Lest you fret that you’d never get to ponder the sexual connotations of Tony the Tiger’s bowl of “milk,” furries are bombarding the Twitter alter ego of the beloved cereal mascot with pornographic images, a response to Tony’s request that they stop tagging him in sexual fantasy tweets.
The debacle began when the human behind Tony’s account noticed that furries—people who dress up in animal suits for personal and/or sexual gratification—were tweeting lewd demands at the Frosted Flakes spokestiger, which Gawker pointed out last year. All of a sudden, furries found themselves blocked by the tiger’s account. Some hadn’t tweeted come-ons, just loving kindness (“I’d definitely hug him”), and some hadn’t tweeted at him at all.
In response, furries tweeted their outrage at #tonytigergate, and some started sending Tony all manner of erotic images. Tony pleaded for them to keep things non-sexual. It’s for the cubs!
I’m all for showing your stripes, feathers, etc. But let’s keep things gr-r-reat – & family-friendly if you could. Cubs could be watching 🙂— Tony the Tiger (@realtonytiger) January 28, 2016
Many were sad to lose the support of their favorite heartthrob.
Others tried to organize a boycott.
But Chester the Cheetah, a sex-positive cartoon jungle cat who’s got an endorsement deal with Cheetos, was there to welcome the furries who’d been shunned by their original striped Adonis.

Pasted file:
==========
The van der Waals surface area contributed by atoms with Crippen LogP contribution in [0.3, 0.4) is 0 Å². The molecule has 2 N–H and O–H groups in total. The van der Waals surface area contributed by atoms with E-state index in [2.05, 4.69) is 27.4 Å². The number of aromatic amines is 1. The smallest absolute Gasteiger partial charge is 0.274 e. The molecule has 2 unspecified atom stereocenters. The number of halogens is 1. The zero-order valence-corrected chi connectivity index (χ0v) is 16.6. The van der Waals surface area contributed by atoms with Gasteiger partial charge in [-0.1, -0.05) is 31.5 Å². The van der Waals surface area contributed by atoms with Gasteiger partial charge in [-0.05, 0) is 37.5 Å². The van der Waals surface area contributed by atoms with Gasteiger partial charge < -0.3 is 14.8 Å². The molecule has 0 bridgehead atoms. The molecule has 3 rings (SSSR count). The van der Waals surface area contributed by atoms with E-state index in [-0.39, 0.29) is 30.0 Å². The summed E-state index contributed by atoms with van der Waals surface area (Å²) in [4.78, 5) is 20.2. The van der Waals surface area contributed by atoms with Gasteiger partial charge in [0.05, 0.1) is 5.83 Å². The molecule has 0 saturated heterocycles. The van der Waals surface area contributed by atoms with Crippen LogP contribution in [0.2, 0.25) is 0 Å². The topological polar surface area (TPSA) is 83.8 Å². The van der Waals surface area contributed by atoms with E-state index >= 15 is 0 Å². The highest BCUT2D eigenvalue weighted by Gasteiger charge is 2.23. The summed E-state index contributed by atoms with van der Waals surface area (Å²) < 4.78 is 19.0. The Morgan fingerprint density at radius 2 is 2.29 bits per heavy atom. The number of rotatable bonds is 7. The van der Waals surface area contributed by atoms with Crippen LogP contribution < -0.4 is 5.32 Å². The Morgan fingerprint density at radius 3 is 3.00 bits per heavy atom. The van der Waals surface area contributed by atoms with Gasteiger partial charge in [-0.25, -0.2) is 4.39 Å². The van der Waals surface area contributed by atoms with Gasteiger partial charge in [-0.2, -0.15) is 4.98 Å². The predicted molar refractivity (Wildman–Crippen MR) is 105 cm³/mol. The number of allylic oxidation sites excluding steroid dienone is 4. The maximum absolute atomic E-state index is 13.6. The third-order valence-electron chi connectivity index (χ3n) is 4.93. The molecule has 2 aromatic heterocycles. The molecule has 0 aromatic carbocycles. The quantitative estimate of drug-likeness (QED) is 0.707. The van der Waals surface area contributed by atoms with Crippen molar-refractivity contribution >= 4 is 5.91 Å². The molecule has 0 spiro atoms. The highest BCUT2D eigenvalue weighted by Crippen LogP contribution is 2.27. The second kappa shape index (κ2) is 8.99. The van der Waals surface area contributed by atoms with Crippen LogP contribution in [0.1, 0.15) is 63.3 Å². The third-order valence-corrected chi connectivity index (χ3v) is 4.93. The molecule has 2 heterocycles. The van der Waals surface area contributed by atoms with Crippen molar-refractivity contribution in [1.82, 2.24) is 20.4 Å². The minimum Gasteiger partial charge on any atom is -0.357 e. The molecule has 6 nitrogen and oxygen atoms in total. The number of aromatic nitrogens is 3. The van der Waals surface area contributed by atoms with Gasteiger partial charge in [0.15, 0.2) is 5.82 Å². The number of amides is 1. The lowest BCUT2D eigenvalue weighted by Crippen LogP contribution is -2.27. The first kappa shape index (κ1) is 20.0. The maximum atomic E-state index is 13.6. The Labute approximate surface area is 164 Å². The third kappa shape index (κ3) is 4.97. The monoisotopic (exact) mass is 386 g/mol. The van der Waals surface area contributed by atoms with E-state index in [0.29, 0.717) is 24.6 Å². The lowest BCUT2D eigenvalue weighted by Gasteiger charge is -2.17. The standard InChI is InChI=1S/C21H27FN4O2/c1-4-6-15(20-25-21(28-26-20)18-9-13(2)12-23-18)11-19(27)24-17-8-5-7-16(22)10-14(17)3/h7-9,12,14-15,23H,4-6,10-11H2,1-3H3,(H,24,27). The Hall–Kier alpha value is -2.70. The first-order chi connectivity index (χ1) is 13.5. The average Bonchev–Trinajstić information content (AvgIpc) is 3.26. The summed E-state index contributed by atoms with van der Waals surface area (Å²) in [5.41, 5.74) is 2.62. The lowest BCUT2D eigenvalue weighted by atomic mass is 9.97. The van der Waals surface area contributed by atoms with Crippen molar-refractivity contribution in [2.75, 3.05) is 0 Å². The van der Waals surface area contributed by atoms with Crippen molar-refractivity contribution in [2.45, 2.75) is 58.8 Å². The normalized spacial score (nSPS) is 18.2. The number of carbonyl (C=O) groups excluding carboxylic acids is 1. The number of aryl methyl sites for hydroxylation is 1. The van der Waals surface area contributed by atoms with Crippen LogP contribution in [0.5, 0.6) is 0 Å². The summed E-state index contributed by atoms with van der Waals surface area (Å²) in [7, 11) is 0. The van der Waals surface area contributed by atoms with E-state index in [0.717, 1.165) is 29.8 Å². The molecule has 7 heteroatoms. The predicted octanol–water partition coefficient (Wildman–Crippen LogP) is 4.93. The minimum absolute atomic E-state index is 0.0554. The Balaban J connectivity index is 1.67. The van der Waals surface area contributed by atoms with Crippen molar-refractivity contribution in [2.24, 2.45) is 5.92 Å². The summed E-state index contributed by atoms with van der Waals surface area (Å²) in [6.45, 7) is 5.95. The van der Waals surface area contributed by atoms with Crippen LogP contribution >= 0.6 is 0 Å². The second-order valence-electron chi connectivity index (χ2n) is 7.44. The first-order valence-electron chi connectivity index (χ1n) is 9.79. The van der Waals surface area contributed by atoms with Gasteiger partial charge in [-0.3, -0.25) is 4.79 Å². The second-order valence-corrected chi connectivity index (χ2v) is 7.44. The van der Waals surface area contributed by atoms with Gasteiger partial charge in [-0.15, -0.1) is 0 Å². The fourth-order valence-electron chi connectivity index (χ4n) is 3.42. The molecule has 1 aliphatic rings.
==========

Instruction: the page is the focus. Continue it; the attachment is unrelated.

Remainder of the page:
And the furries embraced their new fantasy cat.
@ChesterCheetah From one big cat to another, I appreciate the generosity ;)— ~ Pretee Keetee ~ (@FzzyTiger) January 26, 2016
Now, the two beloved junk-food mascots have divided the furry community over the tactics used in Tony-Tigergate. On Reddit, furries are debating whether tweeting erotica at Tony’s social media assistants amounted to sexual harassment, and whether the people behind the sexual tweets are trolls, jerks, or even furries at all.
@realtonytiger I certainly hope that the tactless acts of a few don’t sour your view of what is a very rational and often good natured many.— Pelvic Sorcerer (@DonryuArt) January 28, 2016
@realtonytiger I apologize for the way some of the people in the fandom I'm a part of have acted the past few days. We're not all like that.— Chusky^2 (@ArcturusChusky) January 28, 2016
@realtonytiger the actions of some people calling themselves "furries" have been condemned by the community as a whole. we apologize.— Toast The Rabbit (@ToastTheRabbit) January 28, 2016
In 2014, Salon called furry culture a “craze,” though it’s more like social media and a burgeoning convention scene has helped it become more visible to people outside its limits. In earlier years, furries had to be deeply committed to the scene to even find it; now that it’s mainstream accessible, it can be a casual hobby or one-time-only affair. It’s not a fetish, some furries told Buzzfeed in 2014—it’s a community, and a community that thrives online. Tony Tiger-gate is what happens when that community grapples with its own definition and its members’ diversity of opinions on respectability, protest, and degree of public sexuality.
It’s easy to see why furries landed on Tony as a favorite “daddy”: He’s got a hulking upper body, a catchphrase perfect for sexual wordplay, and a red hanky that’s flagging for fisting partners. Chester is a different kind of dreamboat: a wily sleazeball with ‘90s-era sneakers and cheese all over his fingers. But to the willing go the spoils. Then again, Tony isn’t all Puritan ideals and G-rated affirmations: That whiskered hypocrite has been known to purr over a furry-esque photo, too:
When ur girl says she likes frosted flakes pic.twitter.com/SClLPORDVb— Matty (@MattyPaulett) December 14, 2015